8studies of each poet, narrow appropriations are common, andmuch recent criticism is based on the claim that,anticipating poststructuralist thought, Blake and Dickinsonwrote their poetry without the traditional expectation of ashared common ground with and among their readers.About Blake there is still no consensus; there is noteven a consensus about whether to seek a consensus on Blake.Although Dickinson scholars encounter Blakean levels ofhermeneutical complexity, Dickinson has fared better thanBlake at the hands of her interpreters: Dickinson criticismhas remained fairly free of the kind of cultic adulationthat has sometimes biased Blake studies,1 and it has alsoremained fairly free of the angst and drift characterizingBlake criticism of the past two decades.But Dickinsoncritics have not yet achieved consensus on such centralissues in Dickinson's poetry as the nature and extent of herreligious skepticism, the degree of militant feminism in hercareer as a poet, and the connections between Master,Father, Lover, and God in her poems.In this study I explore the framework of thoughtsupporting superficially apparent Blake-Dickinson affinitiesthat have been widely acknowledged during the past century.With the goal of further illuminating both poets, I focus onparallels between the two poets' interconnected religiousbeliefs, philosophical views, and poetic purposes.Inarguing that these two poets are alike in the broad outlines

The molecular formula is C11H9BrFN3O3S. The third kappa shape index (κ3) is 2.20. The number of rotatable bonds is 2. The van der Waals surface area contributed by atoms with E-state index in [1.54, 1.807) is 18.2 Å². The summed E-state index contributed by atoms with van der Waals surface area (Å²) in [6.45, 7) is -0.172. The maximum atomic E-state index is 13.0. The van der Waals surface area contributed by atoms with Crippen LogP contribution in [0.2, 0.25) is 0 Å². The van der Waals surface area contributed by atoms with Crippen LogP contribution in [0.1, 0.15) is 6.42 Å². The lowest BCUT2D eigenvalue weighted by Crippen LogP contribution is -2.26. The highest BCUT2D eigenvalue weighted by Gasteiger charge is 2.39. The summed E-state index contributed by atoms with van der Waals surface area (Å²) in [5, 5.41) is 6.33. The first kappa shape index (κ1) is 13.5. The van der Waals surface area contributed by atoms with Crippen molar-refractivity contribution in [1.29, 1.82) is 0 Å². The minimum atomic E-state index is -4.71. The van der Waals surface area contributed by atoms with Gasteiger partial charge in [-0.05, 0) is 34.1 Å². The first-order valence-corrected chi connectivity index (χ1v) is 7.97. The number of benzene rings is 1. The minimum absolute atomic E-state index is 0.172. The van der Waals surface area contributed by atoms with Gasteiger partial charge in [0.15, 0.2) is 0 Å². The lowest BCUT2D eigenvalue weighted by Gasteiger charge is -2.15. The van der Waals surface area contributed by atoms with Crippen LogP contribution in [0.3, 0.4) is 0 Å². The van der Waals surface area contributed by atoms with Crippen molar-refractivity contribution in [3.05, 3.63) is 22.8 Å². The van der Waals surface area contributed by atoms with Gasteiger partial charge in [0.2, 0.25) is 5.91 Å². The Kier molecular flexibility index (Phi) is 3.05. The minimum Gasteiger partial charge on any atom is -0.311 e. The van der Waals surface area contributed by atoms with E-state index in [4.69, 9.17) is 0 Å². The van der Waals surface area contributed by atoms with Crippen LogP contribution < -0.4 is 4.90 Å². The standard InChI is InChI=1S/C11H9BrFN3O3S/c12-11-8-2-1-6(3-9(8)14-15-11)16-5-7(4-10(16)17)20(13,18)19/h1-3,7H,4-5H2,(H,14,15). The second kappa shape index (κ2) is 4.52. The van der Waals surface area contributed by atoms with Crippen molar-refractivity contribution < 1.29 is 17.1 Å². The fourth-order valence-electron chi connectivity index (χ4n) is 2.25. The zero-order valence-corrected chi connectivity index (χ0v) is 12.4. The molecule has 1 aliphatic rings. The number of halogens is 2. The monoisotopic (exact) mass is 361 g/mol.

of their thought, I do not mean to deny obvious andimportant differences between them.Dickinson did notcreate an elaborate myth and then tirelessly etch, print,and color the text with designs, by-passing the bookpublishing establishment in a bid to reach the publicdirectly.Dickinson was never personally engaged in thekind of social, economic, and political debates forming thebackground and providing much of the subject matter forBlake's revolutionary writings.Dickinson enjoyed insulating aristocratic privileges that contrast sharplywith the everyday turbulence of Blake's career as anengraver among the tradesmen of turn-of-the-century London,and her protected environment helped to support herdevelopment of a much broader lyric range than Blake's.I limit this study to the exposition of Blake-Dickinsonparallels without regard to any possibility that Blakeserved as source or influence for Dickinson.The Blake-Dickinson parallels I discuss seem to me to be adequatelyaccounted for by shared affinities predisposing them towardsimilar responses to the cultural upheavals that set reasonin opposition to revelation.Although I believe thatDickinson's achievement was in no way dependent on anyBlakean influence, I want to point out three ways in whicha Blakean influence might have reached her.First, included in the Dickinson Homestead library wasa copy of The Household Book of Poetry, edited by Charles